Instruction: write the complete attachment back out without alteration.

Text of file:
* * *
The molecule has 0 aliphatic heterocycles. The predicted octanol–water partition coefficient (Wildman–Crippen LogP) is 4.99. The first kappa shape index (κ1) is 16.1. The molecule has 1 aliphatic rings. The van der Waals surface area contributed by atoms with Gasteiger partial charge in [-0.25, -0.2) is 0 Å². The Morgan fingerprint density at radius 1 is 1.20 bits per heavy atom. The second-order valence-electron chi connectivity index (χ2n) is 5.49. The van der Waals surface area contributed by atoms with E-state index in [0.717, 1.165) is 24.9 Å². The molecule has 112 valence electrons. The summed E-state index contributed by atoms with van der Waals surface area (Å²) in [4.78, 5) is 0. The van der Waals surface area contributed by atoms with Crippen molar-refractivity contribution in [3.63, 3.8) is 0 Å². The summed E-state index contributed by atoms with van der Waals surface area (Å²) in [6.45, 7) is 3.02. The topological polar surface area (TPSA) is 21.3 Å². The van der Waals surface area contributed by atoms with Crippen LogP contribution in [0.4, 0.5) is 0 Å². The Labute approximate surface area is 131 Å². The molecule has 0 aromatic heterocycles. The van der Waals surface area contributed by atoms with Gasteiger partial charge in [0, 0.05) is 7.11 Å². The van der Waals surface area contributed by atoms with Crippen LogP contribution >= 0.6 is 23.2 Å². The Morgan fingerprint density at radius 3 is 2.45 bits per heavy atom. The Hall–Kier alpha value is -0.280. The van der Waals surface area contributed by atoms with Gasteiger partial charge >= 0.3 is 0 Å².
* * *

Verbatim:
The molecule has 0 aliphatic heterocycles. The predicted octanol–water partition coefficient (Wildman–Crippen LogP) is 4.99. The first kappa shape index (κ1) is 16.1. The molecule has 1 aliphatic rings. The van der Waals surface area contributed by atoms with Gasteiger partial charge in [-0.25, -0.2) is 0 Å². The Morgan fingerprint density at radius 1 is 1.20 bits per heavy atom. The second-order valence-electron chi connectivity index (χ2n) is 5.49. The van der Waals surface area contributed by atoms with E-state index in [0.717, 1.165) is 24.9 Å². The molecule has 112 valence electrons. The summed E-state index contributed by atoms with van der Waals surface area (Å²) in [4.78, 5) is 0. The van der Waals surface area contributed by atoms with Crippen molar-refractivity contribution in [3.63, 3.8) is 0 Å². The summed E-state index contributed by atoms with van der Waals surface area (Å²) in [6.45, 7) is 3.02. The topological polar surface area (TPSA) is 21.3 Å². The van der Waals surface area contributed by atoms with Crippen LogP contribution in [0.4, 0.5) is 0 Å². The Labute approximate surface area is 131 Å². The molecule has 0 aromatic heterocycles. The van der Waals surface area contributed by atoms with Gasteiger partial charge in [0, 0.05) is 7.11 Å². The van der Waals surface area contributed by atoms with Crippen LogP contribution >= 0.6 is 23.2 Å². The Morgan fingerprint density at radius 3 is 2.45 bits per heavy atom. The Hall–Kier alpha value is -0.280. The van der Waals surface area contributed by atoms with Gasteiger partial charge >= 0.3 is 0 Å².